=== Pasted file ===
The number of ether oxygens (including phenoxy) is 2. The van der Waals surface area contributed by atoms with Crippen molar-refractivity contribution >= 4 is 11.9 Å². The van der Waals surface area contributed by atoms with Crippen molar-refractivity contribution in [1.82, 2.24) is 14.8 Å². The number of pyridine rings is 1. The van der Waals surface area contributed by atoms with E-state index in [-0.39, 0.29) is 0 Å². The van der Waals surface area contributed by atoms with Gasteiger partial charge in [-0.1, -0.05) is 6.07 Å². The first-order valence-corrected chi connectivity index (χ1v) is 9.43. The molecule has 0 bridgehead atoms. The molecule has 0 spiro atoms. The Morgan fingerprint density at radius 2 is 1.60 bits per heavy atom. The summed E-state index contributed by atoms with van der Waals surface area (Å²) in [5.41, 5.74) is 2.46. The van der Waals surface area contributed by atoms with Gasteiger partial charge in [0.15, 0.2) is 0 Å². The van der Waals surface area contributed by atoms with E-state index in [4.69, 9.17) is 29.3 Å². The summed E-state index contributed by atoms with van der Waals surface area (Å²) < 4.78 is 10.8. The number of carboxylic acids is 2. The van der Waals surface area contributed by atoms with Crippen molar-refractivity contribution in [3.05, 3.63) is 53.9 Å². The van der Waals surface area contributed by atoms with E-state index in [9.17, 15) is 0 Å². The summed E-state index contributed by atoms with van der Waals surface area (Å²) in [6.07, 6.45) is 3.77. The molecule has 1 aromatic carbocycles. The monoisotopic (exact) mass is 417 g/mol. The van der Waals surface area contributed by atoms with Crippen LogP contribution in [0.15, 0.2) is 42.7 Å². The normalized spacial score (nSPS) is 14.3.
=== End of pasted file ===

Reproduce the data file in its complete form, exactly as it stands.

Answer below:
The number of ether oxygens (including phenoxy) is 2. The van der Waals surface area contributed by atoms with Crippen molar-refractivity contribution >= 4 is 11.9 Å². The van der Waals surface area contributed by atoms with Crippen molar-refractivity contribution in [1.82, 2.24) is 14.8 Å². The number of pyridine rings is 1. The van der Waals surface area contributed by atoms with E-state index in [-0.39, 0.29) is 0 Å². The van der Waals surface area contributed by atoms with Gasteiger partial charge in [-0.1, -0.05) is 6.07 Å². The first-order valence-corrected chi connectivity index (χ1v) is 9.43. The molecule has 0 bridgehead atoms. The molecule has 0 spiro atoms. The Morgan fingerprint density at radius 2 is 1.60 bits per heavy atom. The summed E-state index contributed by atoms with van der Waals surface area (Å²) in [5.41, 5.74) is 2.46. The van der Waals surface area contributed by atoms with Gasteiger partial charge in [0.15, 0.2) is 0 Å². The van der Waals surface area contributed by atoms with E-state index in [4.69, 9.17) is 29.3 Å². The summed E-state index contributed by atoms with van der Waals surface area (Å²) < 4.78 is 10.8. The number of carboxylic acids is 2. The van der Waals surface area contributed by atoms with Crippen molar-refractivity contribution in [3.05, 3.63) is 53.9 Å². The van der Waals surface area contributed by atoms with E-state index in [9.17, 15) is 0 Å². The summed E-state index contributed by atoms with van der Waals surface area (Å²) in [6.07, 6.45) is 3.77. The molecule has 1 aromatic carbocycles. The monoisotopic (exact) mass is 417 g/mol. The van der Waals surface area contributed by atoms with Crippen LogP contribution in [0.15, 0.2) is 42.7 Å². The normalized spacial score (nSPS) is 14.3.